Invisible No More: Let’s Make JJDPA Work for Girls
By Jeannette Y. Pai-Espinosa
This post is part of the JJDPA Mattersblog, a project of the Act4JJ Campaign with help from SparkAction. The JJDPA, the nation's landmark juvenile justice law, turns 40 this September. Each month leading up to this anniversary, Act4JJ member organizations and allies will post blogs on issues related to the JJDPA. To learn more and take action in support of JJDPA, visit the Act4JJ JJDPA MattersAction Center, powered by SparkAction.
At the National Crittenton Foundation, we believe in the potential of all girls and young women, particularly those whose childhoods have been marked by persistent violence, abuse, neglect and family dysfunction. The obstacles they face can seem overwhelming, and yet we know that with the right combination of support, services and treatment, they can heal from complex trauma and break destructive generational cycles of poverty to build positive, safe and healthy lives.
Sadly, the responses of the systems with which these girls and young women are typically involved, particularly the juvenile justice system, can either “make” or “break” their chances of turning their lives around.
Approaches that assess and treat girls early in their involvement with juvenile justice, identify the root causes of the problems they are facing, and create interventions that are gender and culturally responsive and trauma-informed, go a long way toward supporting girls in their success. These girls have a chance to learn how to address their complex childhood trauma so they can become productive members of society.
The truth is that involvement with the juvenile justice system – for girls and for boys – is a wake up call for help. But the reality is that different factors drive girls and boys into the system.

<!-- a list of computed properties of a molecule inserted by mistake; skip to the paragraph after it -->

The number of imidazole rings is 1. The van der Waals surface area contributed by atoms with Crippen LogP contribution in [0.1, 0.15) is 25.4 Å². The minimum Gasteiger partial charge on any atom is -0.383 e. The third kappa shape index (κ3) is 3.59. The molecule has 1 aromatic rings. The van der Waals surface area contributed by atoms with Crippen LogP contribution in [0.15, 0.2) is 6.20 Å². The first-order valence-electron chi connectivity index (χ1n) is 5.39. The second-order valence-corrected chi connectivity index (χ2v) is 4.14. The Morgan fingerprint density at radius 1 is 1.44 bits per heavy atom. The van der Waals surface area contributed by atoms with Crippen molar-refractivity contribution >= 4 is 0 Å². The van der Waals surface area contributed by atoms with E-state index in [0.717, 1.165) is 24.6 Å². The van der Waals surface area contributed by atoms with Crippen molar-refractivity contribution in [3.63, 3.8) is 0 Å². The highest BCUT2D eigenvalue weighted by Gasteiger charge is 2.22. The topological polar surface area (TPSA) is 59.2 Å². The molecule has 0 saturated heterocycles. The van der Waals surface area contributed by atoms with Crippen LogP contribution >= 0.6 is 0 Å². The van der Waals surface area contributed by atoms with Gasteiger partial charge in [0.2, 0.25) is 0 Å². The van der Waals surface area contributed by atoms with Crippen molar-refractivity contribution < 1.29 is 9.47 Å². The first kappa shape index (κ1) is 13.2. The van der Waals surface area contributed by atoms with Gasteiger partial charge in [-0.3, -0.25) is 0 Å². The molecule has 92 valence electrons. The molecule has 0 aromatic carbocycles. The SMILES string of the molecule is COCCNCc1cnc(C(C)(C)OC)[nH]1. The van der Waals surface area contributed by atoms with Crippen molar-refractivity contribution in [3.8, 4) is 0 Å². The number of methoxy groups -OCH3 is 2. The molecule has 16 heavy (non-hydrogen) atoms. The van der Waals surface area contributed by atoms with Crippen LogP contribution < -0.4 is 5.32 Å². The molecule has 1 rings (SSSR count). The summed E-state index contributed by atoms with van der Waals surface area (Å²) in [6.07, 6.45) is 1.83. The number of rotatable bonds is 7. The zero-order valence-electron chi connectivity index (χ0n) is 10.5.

In contrast, systems that treat girls as criminals and blame them for their behavior can do much more harm than good, as these behaviors are typically symptoms of the abuse, violence and neglect they experienced as children. This treatment re-traumatizes girls and places them in a downward spiral from which it is very difficult to recover. Girls whose trauma goes unaddressed become invisible to society, and marginalized from the American dream.
For girls, running away is quite often an attempt to escape sexual abuse by a parent, relative, family friend or foster parent, and yet it often leads to the girls being arrested. Similarly, truancy is often a symptom of a chaotic home environment in which survival must be their priority, which often leads to poor school attendance that can lead to arrest. It is true that some young women end up in the juvenile justice system for aggressive behavior – but this is the exception not the rule. For girls, early assessment and holistic services and supports that address the factors that drive girls into the system, build their resilience, and support them in healing from trauma would keep the vast majority of girls out of the juvenile justice system.
What We Can Do Now
This year, Congress may reauthorize the Juvenile Justice Delinquency and Prevention Act (JJDPA), the nation's landmark juvenile justice law. This presents a critical opportunity to take what we know about helping system-involved girls and make it a reality. While the importance of gender responsiveness has always been a hallmark of the JJDPA, there is very little evidence of this at work in too many states and communities. Much more can be done to ensure that girls get the right help at the right time and in the right place in all communities across the country.
Fortunately, there is strong consensus in the field about how the JJDPA can be strengthened to insure that all youth, including girls, get the help they need to heal and thrive. Together with the Georgetown Center on Poverty, Inequality and Public Policy and the Human Rights Project for Girls, we have organized a series of meetings on marginalized girls, one of which was focused on state efforts to meet the needs of girls in the juvenile justice system. This meeting resulted in a comprehensive report – Improving the Juvenile Justice System for Girls: Lessons from the States – on the issues facing girls and recommendations to strengthen the juvenile justice response.